The stylistic range that The Sacrilegious Eradication manages to cover is particularly remarkable, and is arguably the record’s defining feature. Bestial and Orthodox Black Metal in the vein of Impiety, Besatt and Diocletian form one pole of the spectrum which Draconis’ brand spans; the other being heavy-melodic variants of which Inquisition’s Invoking the Majestic Throne of Satan and Taake’s pseudo-classical Over Bjoergvin Graater Himmerik are prime examples. Draconis’ overall sound inhabits the space between these two stylistic tethers, with each track situated at a particular point on the trajectory. With this constant interpolation between styles, Draconis Infernum succeeds in breaking the one-dimensional Orthodox monotony that has become characteristic of Black Metal from the region. Yet the individual tracks do not countermand each other, but yield a discerning, well-developed overall aural identity that the band can call its own.

Key to this success, and deserving of particular praise, is the strong writing of both guitar and basslines. An example of the stylistic interpolation that is employed in the writing is heard on the third track off the release, Anathema, which features an initially Orthodox bassline that burgeons into a fully-fledged melody in counterpoint to the guitar passages which are similarly layered in configuration. This shift provides the track with the dimensionality that is so often lacking in regional bands. The guitarwork throughout the record is especially well-executed and complements the phenomenal writing. Trampling the Divine features guitarwork of exceptional quality, with pronounced lead tangents bringing the strength of the writing to the fore. Also instrumental to the success of the record is its formidable drumming. The rhythmic complexity on The Sacrilegious Eradication extends far beyond the circumscription of blastbeat-laden monotony, and together with the complex basslines, provides the guitars with a fitting rhythmic canvas.

Lyrically, The Sacrilegious Eradication is relatively unsubstantial. A limited thematic locus oscillates between ritual and violence, remaining firmly entrenched in Orthodox territory. That being said, the lyrics do still provide navigable scaffolding for the listener to attempt entry into the ideological substrate of the work. The release also features two covers: Impiety’s Anal Madonna and Urgehal’s We Are Unholy. It should be noted that the rigidity of covering two well-known pieces, while detracting from the overall direction of the release, goes some way toward paying homage to the band’s heritage and diverse constellation of influences. The choice of covers proclaim Draconis’ bond to local and regional fraternities, while also managing to lift the band from regional-centricity.

The Dying Light is easily the best-written track on the release, and in the opinion of this reviewer, features the most nuanced and well-articulated guitarlines on any regional release to date. Not much can be said about the track itself that has not already been said about the record in its entirety, save for the fact that it is the most complete expression of the musical and conceptual motives underpinning this project. It must be said that The Sacrilegious Eradication is not merely a regional success or an opus for the regional fraternity, but a victory of note for the genre.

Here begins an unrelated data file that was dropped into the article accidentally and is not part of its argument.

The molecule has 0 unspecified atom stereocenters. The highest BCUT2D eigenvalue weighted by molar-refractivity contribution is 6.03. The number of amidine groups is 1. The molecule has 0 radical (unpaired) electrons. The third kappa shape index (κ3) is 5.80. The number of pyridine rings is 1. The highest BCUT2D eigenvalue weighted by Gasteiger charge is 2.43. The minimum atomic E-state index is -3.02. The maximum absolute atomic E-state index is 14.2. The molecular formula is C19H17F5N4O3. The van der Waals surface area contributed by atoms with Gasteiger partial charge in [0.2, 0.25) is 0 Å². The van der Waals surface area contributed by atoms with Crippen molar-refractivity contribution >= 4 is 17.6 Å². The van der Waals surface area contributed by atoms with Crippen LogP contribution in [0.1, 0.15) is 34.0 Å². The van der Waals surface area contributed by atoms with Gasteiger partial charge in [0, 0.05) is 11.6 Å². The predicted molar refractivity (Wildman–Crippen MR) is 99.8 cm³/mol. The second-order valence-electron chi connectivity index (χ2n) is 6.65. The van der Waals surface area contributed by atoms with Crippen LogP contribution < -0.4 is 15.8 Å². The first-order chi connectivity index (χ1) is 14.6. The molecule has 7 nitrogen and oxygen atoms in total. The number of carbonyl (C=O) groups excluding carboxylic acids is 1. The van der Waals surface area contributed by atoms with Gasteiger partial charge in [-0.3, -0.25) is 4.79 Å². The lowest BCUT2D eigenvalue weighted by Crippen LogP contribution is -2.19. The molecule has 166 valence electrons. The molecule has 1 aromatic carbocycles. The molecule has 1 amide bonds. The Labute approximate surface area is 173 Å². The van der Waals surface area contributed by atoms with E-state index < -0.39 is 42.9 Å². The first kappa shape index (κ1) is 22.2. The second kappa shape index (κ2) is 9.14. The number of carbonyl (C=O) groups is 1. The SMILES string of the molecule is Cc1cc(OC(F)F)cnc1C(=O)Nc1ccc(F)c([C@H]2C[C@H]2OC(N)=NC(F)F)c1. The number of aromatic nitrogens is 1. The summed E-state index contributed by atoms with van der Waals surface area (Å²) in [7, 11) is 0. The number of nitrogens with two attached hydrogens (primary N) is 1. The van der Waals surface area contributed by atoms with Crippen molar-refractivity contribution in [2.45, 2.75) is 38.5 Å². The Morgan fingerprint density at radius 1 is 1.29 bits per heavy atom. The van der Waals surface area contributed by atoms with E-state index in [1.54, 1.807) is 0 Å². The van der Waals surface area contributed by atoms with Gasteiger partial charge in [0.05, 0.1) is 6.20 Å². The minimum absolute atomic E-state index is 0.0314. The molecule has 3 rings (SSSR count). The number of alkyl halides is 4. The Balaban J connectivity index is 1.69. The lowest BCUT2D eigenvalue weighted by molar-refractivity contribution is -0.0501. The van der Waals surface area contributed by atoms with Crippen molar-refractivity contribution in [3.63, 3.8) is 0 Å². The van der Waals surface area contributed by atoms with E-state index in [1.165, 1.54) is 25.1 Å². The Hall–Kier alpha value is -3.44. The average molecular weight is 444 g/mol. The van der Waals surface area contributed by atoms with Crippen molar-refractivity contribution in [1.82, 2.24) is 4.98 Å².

[xrr rating=4.5/5]

Draconis Infernum on the internet:
Ketzer Records

Best of 2013 (so far…)

It’s the time of the year again where we compile some of the albums that have grabbed our attention. We have seen and heard many good releases from bands young and old over the past year, and below is a non-exhaustive list of great records put out in the year 2013.

In no particular order:

Volbeat – Outlaw Gentlemen & Shady Ladies

Volbeat - Outlaw Gnetlemen & Shady Ladies

With their performance at Wacken, Volbeat has managed to keep me enchanted with the Elvis-like vocals of Michael Poulson, and the rock and roll vibe that the band has gotten going. Outlaw Gentlemen & Shady Ladies sees the band continuing in the same direction as before, only much more catchy with a more polished sound, making this album my personal favourite so far. Full review here

Black Sabbath – 13

Black Sabbath - 13

Black Sabbath‘s comeback album 13 has received mixed reviews, but the band’s ability to continue writing songs that remind fans of their classic days is still evident. There are numerous instances throughout the album where one is often reminded of Black SabbathParanoid and Master of Reality. Full review here

Ghost – Infetsissumam

Ghost - InfestissumamThis one took a bit getting used to. After the extremely hyped Opus Eponymous, expectations were high for Ghost, and honestly first listens were rather disappointing. Numerous spins later, Infestissumam sounds like a nice, coherent album rather than simply a compilation of good songs. Full review here

Orchid – Mouth of Madness

Orchid - The Mouths of Madness

Released shortly before Black Sabbath‘s 13Orchid‘s Mouth of Madness was a relief for fans who were eagerly waiting for the aforementioned. The band brings us back to the early days of rock and metal, with the psychedelic vibe and the bluesy sound being rather reminiscent of albums like Master of Reality. Full review here

Enforcer – Death by Fire

Enforcer - Death by Fire

Diamonds made Enforcer one of my favourite younger old school heavy metal bands, and this year’s Death by Fire solidifies their standing in my playlist. With Olof taking over guitar duties as well, the streamlined lineup proves to be faster and even more catchier on this album. Full review here

Impiety – The Impious Crusade

Impiety - The Impious Crusade